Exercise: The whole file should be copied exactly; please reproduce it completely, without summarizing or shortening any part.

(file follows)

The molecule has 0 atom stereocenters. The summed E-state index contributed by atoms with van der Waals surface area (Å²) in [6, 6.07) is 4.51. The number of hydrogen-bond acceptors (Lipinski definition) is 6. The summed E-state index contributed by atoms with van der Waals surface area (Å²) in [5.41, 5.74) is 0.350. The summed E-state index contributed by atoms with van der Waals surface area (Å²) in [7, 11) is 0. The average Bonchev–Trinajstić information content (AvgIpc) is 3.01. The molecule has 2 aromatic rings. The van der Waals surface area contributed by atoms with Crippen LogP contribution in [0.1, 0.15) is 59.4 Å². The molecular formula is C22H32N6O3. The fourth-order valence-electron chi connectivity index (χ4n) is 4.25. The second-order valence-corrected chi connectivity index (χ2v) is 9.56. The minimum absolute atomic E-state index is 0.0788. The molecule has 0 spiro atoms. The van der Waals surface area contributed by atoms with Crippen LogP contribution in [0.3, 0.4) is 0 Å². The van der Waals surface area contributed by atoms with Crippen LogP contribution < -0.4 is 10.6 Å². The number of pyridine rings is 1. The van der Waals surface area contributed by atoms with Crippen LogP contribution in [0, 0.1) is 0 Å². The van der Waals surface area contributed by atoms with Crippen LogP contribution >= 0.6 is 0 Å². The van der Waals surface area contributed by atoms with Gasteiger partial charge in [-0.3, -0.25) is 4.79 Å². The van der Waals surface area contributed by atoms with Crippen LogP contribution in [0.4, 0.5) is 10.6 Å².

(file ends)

The molecule has 0 atom stereocenters. The summed E-state index contributed by atoms with van der Waals surface area (Å²) in [6, 6.07) is 4.51. The number of hydrogen-bond acceptors (Lipinski definition) is 6. The summed E-state index contributed by atoms with van der Waals surface area (Å²) in [5.41, 5.74) is 0.350. The summed E-state index contributed by atoms with van der Waals surface area (Å²) in [7, 11) is 0. The average Bonchev–Trinajstić information content (AvgIpc) is 3.01. The molecule has 2 aromatic rings. The van der Waals surface area contributed by atoms with Crippen LogP contribution in [0.1, 0.15) is 59.4 Å². The molecular formula is C22H32N6O3. The fourth-order valence-electron chi connectivity index (χ4n) is 4.25. The second-order valence-corrected chi connectivity index (χ2v) is 9.56. The minimum absolute atomic E-state index is 0.0788. The molecule has 0 spiro atoms. The van der Waals surface area contributed by atoms with Crippen LogP contribution in [0.3, 0.4) is 0 Å². The van der Waals surface area contributed by atoms with Crippen LogP contribution < -0.4 is 10.6 Å². The number of pyridine rings is 1. The van der Waals surface area contributed by atoms with Crippen LogP contribution in [0, 0.1) is 0 Å². The van der Waals surface area contributed by atoms with Crippen LogP contribution >= 0.6 is 0 Å². The van der Waals surface area contributed by atoms with Gasteiger partial charge in [-0.3, -0.25) is 4.79 Å². The van der Waals surface area contributed by atoms with Crippen LogP contribution in [0.4, 0.5) is 10.6 Å².